Time To Play AJs Together

With tight end Robert Tonyan out for the season and wide receiver Randall Cobb now out for at least the next three or four games, Aaron Jones and AJ Dillon are two of the top three weapons left on a Packers’ offense that’s scoring eight fewer points a game than it did a year ago. Continuing to play the talented running backs together for less than five percent of the snaps makes no sense.

With the weather turning colder, it’s time for the 245-pound Dillon to double the 10 carries a game he’s been averaging when Jones is healthy. That’s way too few opportunities for the best running back in the league when it comes to “success rate” (I have no idea what that means, but I’m guessing it’s a good thing). Increasing Dillon’s workload would not only improve the Packers’ offense, but would also wear down the opponent’s defense. This becomes even more important in January when most playoff games aren’t decided until late in the fourth quarter.

Putting Dillon on the field a lot more doesn’t have to mean putting Jones on the field a lot less. It just requires play-caller Matt LaFleur and offensive coordinator Nathaniel Hackett to be more creative. Jones is one of the better receiving backs in the league, yet he’s caught only 37 passes in 11 games. Even worse, only a handful of his 47 targets have come 10+ yards past the line of scrimmage. LaFleur and Hackett are treating Jones more like a traditional running back and less like the versatile gamebreaker he has the potential to be.

Instead of stapling Jones to the bench when it’s Dillon’s turn to be the featured back, why not use him like Tyler Ervin was last season? Put Jones in motion and give the defense something else to worry about because you can be sure no coordinator is losing sleep over having to defend the likes of Josiah Deguara, Marcedes Lewis, and Allen Lazard.

Jones’ versatility would also allow him to line up next to Dillon in the backfield, split out wide, or even in the slot. The goal should be to get as many playmakers on the field as possible. So while the coaches had the luxury of splitting snaps between Jones and Jamaal Williams in 2020 and between Jones and Dillon earlier this season, that kind of timeshare arrangement became harder to justify when Tonyan got hurt, and it’s impossible to defend now that Cobb is also out.

Playing Dillon and Jones together could be most beneficial in the red zone. A year ago, the Packers were historically good inside the 20. They rank a lowly 24th going into Sunday’s game versus Chicago. Injuries are part of the reason for the drop-off, but more of it has to do with defenses being much better prepared. What worked then ain’t working now.

In the pictures below, the Packers are in the red zone and facing a 3rd and 6. LaFleur goes pretty traditional. Four wide receivers (from left to right, Lazard, Marquez Valdes-Scantling, Davante Adams, and Equanimeous St. Brown), one running back (Jones), and no movement. The Rams will keep multiple sets of eyes on Adams and force either Lazard, St. Brown, or Valdes-Scantling to get open. That doesn’t happen. Jones is the only viable option, but that long of a throw would allow the linebacker to close quickly. Meanwhile, Dillon is doing what every fan is doing – watching.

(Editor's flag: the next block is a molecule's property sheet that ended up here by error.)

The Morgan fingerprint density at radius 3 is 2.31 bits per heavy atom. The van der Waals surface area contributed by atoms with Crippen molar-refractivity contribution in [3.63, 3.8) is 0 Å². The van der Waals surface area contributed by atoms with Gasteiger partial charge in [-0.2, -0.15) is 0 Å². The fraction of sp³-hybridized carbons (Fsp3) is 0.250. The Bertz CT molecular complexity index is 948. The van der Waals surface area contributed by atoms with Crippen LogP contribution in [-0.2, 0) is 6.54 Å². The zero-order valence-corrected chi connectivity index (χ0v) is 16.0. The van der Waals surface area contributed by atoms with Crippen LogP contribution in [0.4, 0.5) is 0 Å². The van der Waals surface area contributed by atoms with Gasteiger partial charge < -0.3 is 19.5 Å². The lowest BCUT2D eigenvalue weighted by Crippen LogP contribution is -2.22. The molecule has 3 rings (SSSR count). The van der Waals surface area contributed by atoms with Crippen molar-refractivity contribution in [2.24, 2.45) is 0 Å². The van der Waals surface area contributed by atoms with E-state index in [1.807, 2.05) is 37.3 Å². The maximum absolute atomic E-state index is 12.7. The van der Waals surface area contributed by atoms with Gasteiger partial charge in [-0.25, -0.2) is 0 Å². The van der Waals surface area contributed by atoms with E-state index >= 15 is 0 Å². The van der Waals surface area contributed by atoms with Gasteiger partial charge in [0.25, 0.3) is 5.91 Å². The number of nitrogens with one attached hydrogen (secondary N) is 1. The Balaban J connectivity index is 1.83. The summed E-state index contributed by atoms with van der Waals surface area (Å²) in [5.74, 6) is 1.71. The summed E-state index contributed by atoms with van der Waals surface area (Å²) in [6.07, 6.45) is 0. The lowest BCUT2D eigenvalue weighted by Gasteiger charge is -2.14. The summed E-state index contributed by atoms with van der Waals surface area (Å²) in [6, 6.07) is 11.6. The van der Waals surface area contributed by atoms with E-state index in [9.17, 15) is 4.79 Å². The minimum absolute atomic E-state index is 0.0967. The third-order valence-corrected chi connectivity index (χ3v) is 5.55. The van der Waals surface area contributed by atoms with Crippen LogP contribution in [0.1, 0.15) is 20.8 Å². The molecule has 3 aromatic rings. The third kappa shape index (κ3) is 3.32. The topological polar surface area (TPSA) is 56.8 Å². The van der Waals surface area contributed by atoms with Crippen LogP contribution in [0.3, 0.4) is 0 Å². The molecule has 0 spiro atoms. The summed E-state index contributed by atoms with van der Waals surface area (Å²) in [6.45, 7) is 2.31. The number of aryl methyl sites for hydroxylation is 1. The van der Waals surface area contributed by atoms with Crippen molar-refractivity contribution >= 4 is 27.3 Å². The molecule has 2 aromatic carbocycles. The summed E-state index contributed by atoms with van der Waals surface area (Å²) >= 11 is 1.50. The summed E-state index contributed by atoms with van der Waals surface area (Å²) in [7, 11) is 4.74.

Why not use Dillon as the lone running back and take advantage of Jones’ unique skill set? Put him in motion. Put him in the slot. Put him out wide. Just do something creative that allows Jones to at least pick up the first down or helps free someone else in the end zone.

Relying more on Dillon as a runner and Jones as a receiver could make a difference on a shrunken field. Keeping Dillon from picking up 10 yards on three carries is no easy task. Neither is covering the quick as a hiccup Jones over the middle. But you know what is easy? Stopping either player when he’s on the bench.

None of this is to suggest playing either Dillon or Jones 60 snaps a game. There’s something to keeping them fresh and, especially in the case of Jones, keeping them healthy. But with Tonyan and Cobb out, the offense can’t afford to go with either Dillon or Jones 90+ percent of the time. Playing them together for at least 15 snaps would make the offense better as the calendar turns and games go from being important to being – at least in terms of football – life or death.

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Michael Rodney

Packers Notes is the creation of Michael Rodney, who has been writing about the Green Bay Packers for over 30 years. His first blog, Packer Update, hit the internet in 2004. Before becoming a public educator, Rodney worked as a journalist for a couple of newspapers in his home state of New Jersey and covered the Philadelphia Eagles for WTXF-TV. He's had numerous articles on the Packers published, and he's been featured on both television and radio over the years.

2 thoughts on “Time To Play AJs Together

  1. I seem to remember that Rodgers didn’t like motion, he’d rather analyze the defense. I’ve wondered if the lack of motion this is year is a concession to try to make him happy.

  2. I think your on to something Joe. As Michael as said before, we won’t truly see Matt LaFleur’s offense until Rodgers is gone. The same is happening in LA with Sean McVey and Matthew Stafford. Sometimes you can’t teach an old dog new tricks.

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